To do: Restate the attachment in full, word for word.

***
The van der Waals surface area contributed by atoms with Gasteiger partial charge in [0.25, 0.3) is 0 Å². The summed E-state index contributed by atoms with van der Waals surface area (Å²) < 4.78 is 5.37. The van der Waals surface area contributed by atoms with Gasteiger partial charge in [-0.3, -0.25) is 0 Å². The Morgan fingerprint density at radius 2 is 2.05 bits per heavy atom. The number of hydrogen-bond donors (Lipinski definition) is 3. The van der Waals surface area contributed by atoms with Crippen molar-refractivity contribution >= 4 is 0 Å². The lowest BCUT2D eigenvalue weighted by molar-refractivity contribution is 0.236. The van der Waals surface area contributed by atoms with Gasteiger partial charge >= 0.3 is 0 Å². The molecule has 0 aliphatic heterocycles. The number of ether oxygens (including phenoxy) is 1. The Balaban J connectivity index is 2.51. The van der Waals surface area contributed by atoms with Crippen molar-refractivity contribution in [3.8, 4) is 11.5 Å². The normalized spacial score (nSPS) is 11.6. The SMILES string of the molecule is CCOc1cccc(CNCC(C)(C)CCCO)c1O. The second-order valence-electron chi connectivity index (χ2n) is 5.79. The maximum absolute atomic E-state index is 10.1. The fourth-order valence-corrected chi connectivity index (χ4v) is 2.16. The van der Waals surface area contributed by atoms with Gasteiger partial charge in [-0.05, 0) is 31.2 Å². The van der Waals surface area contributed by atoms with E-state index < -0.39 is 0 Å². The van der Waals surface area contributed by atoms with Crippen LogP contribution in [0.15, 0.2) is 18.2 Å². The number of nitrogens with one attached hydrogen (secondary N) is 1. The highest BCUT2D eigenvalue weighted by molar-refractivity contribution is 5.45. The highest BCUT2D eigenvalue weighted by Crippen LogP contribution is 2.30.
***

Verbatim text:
The van der Waals surface area contributed by atoms with Gasteiger partial charge in [0.25, 0.3) is 0 Å². The summed E-state index contributed by atoms with van der Waals surface area (Å²) < 4.78 is 5.37. The van der Waals surface area contributed by atoms with Gasteiger partial charge in [-0.3, -0.25) is 0 Å². The Morgan fingerprint density at radius 2 is 2.05 bits per heavy atom. The number of hydrogen-bond donors (Lipinski definition) is 3. The van der Waals surface area contributed by atoms with Crippen molar-refractivity contribution >= 4 is 0 Å². The lowest BCUT2D eigenvalue weighted by molar-refractivity contribution is 0.236. The van der Waals surface area contributed by atoms with Gasteiger partial charge >= 0.3 is 0 Å². The molecule has 0 aliphatic heterocycles. The number of ether oxygens (including phenoxy) is 1. The Balaban J connectivity index is 2.51. The van der Waals surface area contributed by atoms with Crippen molar-refractivity contribution in [3.8, 4) is 11.5 Å². The normalized spacial score (nSPS) is 11.6. The SMILES string of the molecule is CCOc1cccc(CNCC(C)(C)CCCO)c1O. The second-order valence-electron chi connectivity index (χ2n) is 5.79. The maximum absolute atomic E-state index is 10.1. The fourth-order valence-corrected chi connectivity index (χ4v) is 2.16. The van der Waals surface area contributed by atoms with Gasteiger partial charge in [-0.05, 0) is 31.2 Å². The van der Waals surface area contributed by atoms with E-state index < -0.39 is 0 Å². The van der Waals surface area contributed by atoms with Crippen LogP contribution in [0.15, 0.2) is 18.2 Å². The number of nitrogens with one attached hydrogen (secondary N) is 1. The highest BCUT2D eigenvalue weighted by molar-refractivity contribution is 5.45. The highest BCUT2D eigenvalue weighted by Crippen LogP contribution is 2.30.